It’s been many times that this blog has predicted the imminent political demise of Silvio Berlusconi, but with the Italian leader now openly cavorting with a 17-year-old girl and throwing bizarre teen slumber parties in Sardinia, has the most powerful man in Italy finally overstepped the mark?
This week I’ve been watching old episodes of I, Claudius on DVD, an old miniseries the BBC produced about the Roman Empire (specifically the Julio-Claudian dynasty and the first four emperors of Rome). It’s a fantastic series, and it’s been interesting to see how differently the British portray the Romans from the Americans (I never knew the Romans were so effete!). I have to say that watching this tale of decadent, power-mad Italian emperors has seened a bit familiar as I concurrently watched “Noemigate” unfold in Italy this week.
Really this is just the climax of a long unfolding scandal. After months of increasingly criticizing her husband in public for his philandering and his choice to put forward bikini-clad bimbos as Italian Senators, Berlusconi’s wife, Veronica Lario, finally decided she had had enough this month and publicly demanded a divorce from the eccentric prime minister. At first Italians weren’t paying all that much attention to the affair, as it was typical of the high drama involved in the prime minister’s personal life. But when Ms. Lazio revealed what the final straw had been, everything changed. She was finally leaving the 72-year-old Berlusconi, she said, because he has been unabashedly and publicly carrying on a relationship with a 17-year-old girl.
Incredibly, Berlusconi doesn’t deny it – though he insists the relationship has not been sexual. The young model at the centre of this storm, Noemi Letizia, has hardly been low-profile either. Giving an interview to the newspaper Corriere del Mezzogiorno, she giggled, “I often sing with Papi Silvio at the piano, or we do karaoke”. As the FT’s Tony Barber noted earlier this week, it’s hard to know who to feel more sorry for in this sad spectacle - Lario, Noemi’s ex-fiancé Gino Flaminio who was dumped once the prime minister came-a-calling, or the entire 60 million Italian people.
The official line from the prime minister’s office is this: Berlusconi knows Noemi’s father Benedetto Letizia, a functionary for the city of Naples, and he started a friendship with the young girl after meeting her through him. But the story the cast-away Flaminio told newspaper La Repubblica on Sunday – and the far more likely scenario - is that the prime minister first called Ms. Letizia last fall after seeing her picture in a modelling catalogue. Then, given that Berlusconi is the most powerful man in Italy – controlling both the government and the media – the parents kept silent about (and possibly even encouraged) the budding relationship between the two, and Noemi wasted no time in dumping Flaminio. Both Flaminio and Noemi's aunt have said Berlusconi and Mr. Letizia never knew each other before he decided to call their home to arrange a "meeting" with Noemi.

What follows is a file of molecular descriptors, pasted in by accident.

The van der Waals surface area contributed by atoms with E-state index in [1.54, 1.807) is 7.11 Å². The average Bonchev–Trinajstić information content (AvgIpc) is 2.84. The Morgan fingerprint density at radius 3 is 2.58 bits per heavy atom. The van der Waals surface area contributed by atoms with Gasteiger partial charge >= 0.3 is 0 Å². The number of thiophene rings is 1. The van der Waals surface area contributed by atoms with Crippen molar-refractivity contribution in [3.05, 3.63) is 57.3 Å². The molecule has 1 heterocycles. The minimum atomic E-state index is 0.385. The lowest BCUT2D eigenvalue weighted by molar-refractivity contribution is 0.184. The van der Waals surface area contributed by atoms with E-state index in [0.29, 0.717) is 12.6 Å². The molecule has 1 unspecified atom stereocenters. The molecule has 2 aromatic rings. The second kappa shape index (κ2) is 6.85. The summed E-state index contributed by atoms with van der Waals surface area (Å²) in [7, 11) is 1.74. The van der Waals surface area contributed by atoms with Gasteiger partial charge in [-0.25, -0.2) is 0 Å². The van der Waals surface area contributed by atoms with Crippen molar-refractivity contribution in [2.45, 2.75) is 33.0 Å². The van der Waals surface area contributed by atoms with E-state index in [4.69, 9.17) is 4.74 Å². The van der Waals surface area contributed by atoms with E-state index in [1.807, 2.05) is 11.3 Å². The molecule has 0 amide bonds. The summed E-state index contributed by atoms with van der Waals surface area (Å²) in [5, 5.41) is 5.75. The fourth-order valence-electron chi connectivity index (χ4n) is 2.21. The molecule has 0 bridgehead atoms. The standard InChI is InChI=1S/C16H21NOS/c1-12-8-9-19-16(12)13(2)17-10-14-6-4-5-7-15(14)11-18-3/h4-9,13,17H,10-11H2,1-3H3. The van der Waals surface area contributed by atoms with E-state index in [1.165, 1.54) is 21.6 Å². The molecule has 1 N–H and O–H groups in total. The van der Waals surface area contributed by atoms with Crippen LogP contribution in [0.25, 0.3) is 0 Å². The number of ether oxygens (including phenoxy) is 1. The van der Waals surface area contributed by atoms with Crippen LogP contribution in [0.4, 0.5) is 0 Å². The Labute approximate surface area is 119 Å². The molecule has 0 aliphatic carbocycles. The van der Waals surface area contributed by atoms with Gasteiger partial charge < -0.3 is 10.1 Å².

Berlusconi then invited Noemi and a schoolmate to a party at his private villa in Sardinia where other teenage girls were present. But finally, when Berlusconi showed up at the Noemi's 18th birthday party earlier this year, his wife decided she would end their marriage, which at 19 years began even before Noemi was born (and that was already Berlusconi’s second marriage!).
Now this is hardly the first time Berlusconi has embarrassed his country with his behaviour. His past sins include humping a random stranger in the street, manhandling the presidents of Russia and America at the G20, and his notorious pinching of every female bottom within a ten foot radius. And each time it happens, Berlusconi’s adversaries inside and outside Italy are driven to exasperation by the fact that his approval ratings only seem to go up. Even after a British corporate lawyer was convicted last month of accepting a $600,000 bribe from Berlusconi and then covering up the crime to protect the prime minister and his Fininvest holding company (Berlusconi himself cannot be tried because he passed a law last year that gives him immunity from prosecution), the Italians still support him. And yet in any other Western European country Berlusconi would have been driven from power long ago for any of these discretions.
Even the Catholic church is too intimidated to criticize the most powerful man in Italy. The Italian Bishops Conference this week refused to comment on the matter, and when asked the bishops would only say that each person’s conduct was a matter “of individual conscience.” Oh really? That’s a new one coming from the Catholic Church!
Of course in the end the problem isn’t just about Berlusconi’s sex life, or his unbridled arrogance. It’s the fact that nobody seems to be paying any attention to Italy’s deep structural problems. The country’s economy is in a shambles. Reconstruction after an earthquake in central Italy left 70,000 people homeless has yet to begin in earnest.
The leader one Italian opposition party recently compared Berlusconi to Nero, fiddling while Rome burned. Yet Italians have convinced themselves that Berlusconi, though he may be increasingly losing his grip on reality, is the only man who can hold the country together. The situation bears more than a little resemblance to the BBC miniseries that’s been occupying my evenings this week.